bicycle and cycle tourists
ph. via pixbar

Last year reminded us bicycle precious quality and the importance of its use.
Could be a coincidence, but Onu in 2015 has ruled that 2017 would have been the year of sustainable tourism, emphassing the importance of an enviroment-friendly way of travel.

Let’s hope that the policies launched at italian level for the growth of cycling tourism will be successfull.

Here is a list that could be helpful for those who want to undertake to approach to this kind of tourism:

  • TRENTINO OUTDOOR: developed by Alpstein Tourismus, for Visit Trentino in an app dedicated to tourism with a cycling tourism section (free)
  • CICLABILE DOLOMITI: focused on the cycle path which connect Dobbiaco to Calalzo di Cadore (free)
  • BIKE CITY GUIDE: available only in Austria, Belgium, Germany, Switzerland, Netherlands and France. Suitable for that kind of tourist that want to visit a city with an organised tour or by himself (free)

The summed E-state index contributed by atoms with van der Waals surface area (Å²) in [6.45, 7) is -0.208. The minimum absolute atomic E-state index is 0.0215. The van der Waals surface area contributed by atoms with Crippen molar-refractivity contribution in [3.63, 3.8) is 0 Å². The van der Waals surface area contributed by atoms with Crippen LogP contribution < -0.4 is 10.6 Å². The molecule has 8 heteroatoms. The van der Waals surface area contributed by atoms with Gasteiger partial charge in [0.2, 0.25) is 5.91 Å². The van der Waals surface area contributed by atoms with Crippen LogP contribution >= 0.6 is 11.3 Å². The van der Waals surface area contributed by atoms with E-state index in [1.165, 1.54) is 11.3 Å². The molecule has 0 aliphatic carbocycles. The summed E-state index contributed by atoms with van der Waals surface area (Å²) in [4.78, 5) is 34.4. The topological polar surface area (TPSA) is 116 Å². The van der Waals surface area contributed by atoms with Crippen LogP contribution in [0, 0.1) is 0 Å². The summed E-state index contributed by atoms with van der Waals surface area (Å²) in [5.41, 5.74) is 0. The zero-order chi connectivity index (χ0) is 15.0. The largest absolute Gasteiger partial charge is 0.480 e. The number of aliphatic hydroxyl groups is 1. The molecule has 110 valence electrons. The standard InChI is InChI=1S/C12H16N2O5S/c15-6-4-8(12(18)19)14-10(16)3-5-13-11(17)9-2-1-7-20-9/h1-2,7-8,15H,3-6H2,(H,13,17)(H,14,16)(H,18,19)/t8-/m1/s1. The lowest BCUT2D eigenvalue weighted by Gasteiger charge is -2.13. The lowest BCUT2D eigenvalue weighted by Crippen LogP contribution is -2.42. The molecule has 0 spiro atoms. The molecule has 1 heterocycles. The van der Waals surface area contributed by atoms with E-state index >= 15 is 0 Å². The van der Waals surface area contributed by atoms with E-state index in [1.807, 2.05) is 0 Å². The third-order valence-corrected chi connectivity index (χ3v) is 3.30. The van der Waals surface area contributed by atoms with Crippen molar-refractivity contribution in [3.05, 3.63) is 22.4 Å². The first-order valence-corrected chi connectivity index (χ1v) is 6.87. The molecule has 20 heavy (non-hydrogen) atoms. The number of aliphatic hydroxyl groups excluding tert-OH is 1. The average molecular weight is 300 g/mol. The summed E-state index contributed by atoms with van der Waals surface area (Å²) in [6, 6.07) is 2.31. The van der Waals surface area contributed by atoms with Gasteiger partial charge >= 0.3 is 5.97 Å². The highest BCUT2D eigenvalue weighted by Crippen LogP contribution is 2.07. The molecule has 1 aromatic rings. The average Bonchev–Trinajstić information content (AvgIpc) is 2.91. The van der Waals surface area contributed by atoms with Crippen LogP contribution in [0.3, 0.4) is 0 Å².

• CORONA IN BICI: perfect to those who want to visit Turin. Is realized on a ring of 90 km that connect royal residences to the metropolitan parks. It provides information about the upward or downward gradient and enables the customers to share their experiences (free)
  • WARMSHOWERS: do you need a rest? No problem! Here is a community of cycling tourists who share their ospitality (free)
  • B.i.CYCLE: provides informations about the route selected and allows for the consultation of maps (€ 7,99)
  • BIKE REPAIR: provides some tutorials about bike repair (€ 2,99)
  • iCOLS: available only for iPhone, it’s a database in which are inserted the most beautiful hills in Europe, 1200 at the moment (€ 2,99)

Cover image: via Pixbar

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Bycicle and the city: how ten cities are promoting urban mobility on bicycle

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Florence and Rome at 2 wheels of distance

Cycling along the forgotten railways, from Treviso to the Po river

Author: Federica Monaco

I'm Federica Monaco, a Sicilian who moved to Bologna with a passion for cooking, social media and creative writing. I obtained my degree in Italian Studies in 2015 and last November I discussed a thesis on the social aspect of sustainable tourism as part of a Masters in Food and Wine and Hospitality.
More posts by Federica Monaco →